With a strong economy and rising employment opportunities, acquiring and retaining good talent is one of the top challenges for small or mid-size businesses, entrepreneurs and start-ups. Many candidates are attracted by the top giants in the Silicon Valley, who, undoubtedly, offer rewarding career opportunities and meaty compensation packages.
Moreover, given the current immigration landscape, offshore hiring is beginning to decline and companies are looking locally for talent, which means the candidate pool is shrinking further adding to the woes of talent leaders. With unemployment rates the lowest they have been in years at 4.3%, how do companies who don’t have big, brand marquee names attract strong talent?
When I wanted to re-enter the workforce after taking a break to raise my daughter, I found the doors were shut. Firmly. Till someone realized my potential and offered me a job - http://www.womenbacktowork.org/resources/2016/4/4/someone-took-a-chance-on-me. Long story short, after a few years, I co-founded our company, Akraya. Very soon, we began hiring from a largely untapped pool of women who had taken a break from work and wanted to return to the workforce. It was a strategic shift that proved to be very successful, given these employees are our top performers.
With a strong desire to support other women and our expertise in the talent and staffing industry, we launched our Women Back to Work program
Why I am urging my colleagues to hire women returning to the workforce?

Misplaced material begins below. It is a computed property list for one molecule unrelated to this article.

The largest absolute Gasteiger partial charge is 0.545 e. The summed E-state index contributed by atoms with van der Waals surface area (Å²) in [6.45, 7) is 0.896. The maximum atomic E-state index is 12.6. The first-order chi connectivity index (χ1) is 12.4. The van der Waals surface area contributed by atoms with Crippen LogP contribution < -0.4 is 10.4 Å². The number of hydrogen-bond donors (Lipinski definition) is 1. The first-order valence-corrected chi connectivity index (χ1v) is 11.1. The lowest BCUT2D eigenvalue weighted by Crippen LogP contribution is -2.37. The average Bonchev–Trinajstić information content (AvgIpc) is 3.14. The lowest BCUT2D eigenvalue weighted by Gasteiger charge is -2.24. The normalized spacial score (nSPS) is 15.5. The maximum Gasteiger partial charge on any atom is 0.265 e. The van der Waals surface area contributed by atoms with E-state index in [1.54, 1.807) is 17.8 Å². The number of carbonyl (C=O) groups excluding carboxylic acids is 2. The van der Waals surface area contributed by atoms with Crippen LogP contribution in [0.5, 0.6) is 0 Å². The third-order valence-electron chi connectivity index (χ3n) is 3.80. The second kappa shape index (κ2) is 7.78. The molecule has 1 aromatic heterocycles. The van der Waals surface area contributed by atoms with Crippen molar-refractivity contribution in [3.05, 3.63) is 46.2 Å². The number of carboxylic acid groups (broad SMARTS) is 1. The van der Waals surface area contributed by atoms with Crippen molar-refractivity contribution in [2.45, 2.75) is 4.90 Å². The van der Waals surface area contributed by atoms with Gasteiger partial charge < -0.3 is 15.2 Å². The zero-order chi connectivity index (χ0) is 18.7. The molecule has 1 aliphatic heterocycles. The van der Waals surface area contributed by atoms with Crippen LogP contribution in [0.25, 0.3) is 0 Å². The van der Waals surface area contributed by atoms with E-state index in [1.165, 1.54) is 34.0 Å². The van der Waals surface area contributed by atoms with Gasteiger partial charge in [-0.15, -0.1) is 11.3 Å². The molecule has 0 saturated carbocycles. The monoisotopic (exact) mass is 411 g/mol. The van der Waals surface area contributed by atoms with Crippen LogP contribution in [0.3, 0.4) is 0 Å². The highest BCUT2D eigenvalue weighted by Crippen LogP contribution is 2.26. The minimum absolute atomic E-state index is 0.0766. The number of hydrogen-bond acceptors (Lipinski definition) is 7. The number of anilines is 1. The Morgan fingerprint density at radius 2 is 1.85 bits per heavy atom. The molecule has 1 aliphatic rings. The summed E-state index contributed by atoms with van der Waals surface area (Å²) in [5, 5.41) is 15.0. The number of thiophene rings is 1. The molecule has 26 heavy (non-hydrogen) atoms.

I am sure you are thinking - how is this going to benefit my business or help my bottom line? Tapping this vast talent pool can unlock very strong candidates, especially during these crunch times. The perception is they are ‘less than ideal’ employees because of the gap in their resumes. Contrary to that belief, our experience shows them to be smart, articulate and hard-working.
Women-returnees are well educated with strong professional backgrounds. During their unemployment period, most of them take on bigger volunteering roles in schools or nonprofits. Some dip their toes in other pursuits such as blogging or mompreneur-ships, thereby building concurrent skills that are useful when they get back to work- be it project and budget management, collaboration or being ‘scrappy’. They also bring other softer but key skills like being patient, well organized and highly productive. They know how to ‘get things done’, a critical skill for any business.
It makes great business sense to hire from this pool. With the top salaries the name brand companies are paying, it is challenging for those with lower budgets to attract strong talent. Women returning to work are cognizant of their first re-entry job as being an investment in their career and are not highly focused on the compensation nor on the cool perks. Their expectations are aligned to the market realities.
Additionally, since going back to work is a considered decision, women-returnees don’t take re-employment lightly.
Tap into this unconventional pool of talent
We tapped into this pool and offered re-entry opportunities along with training and development programs, which have translated into longer tenures and high retention rates. If you consider the business angle, we acquired and retained strong talent at competitive compensation levels we could offer. They, in turn, leveraged the opportunities to refuel their careers. For both parties, it was a very worthy investment.
Talk to any of these candidates and they will tell you the road to finding worthwhile re-employment is very rocky. By offering re-entry programs and opportunities to this large talent pool, we, as employers, can truly operate at the intersection of business success and doing good. The two are not mutually exclusive. This could truly be an inspired moment for employers!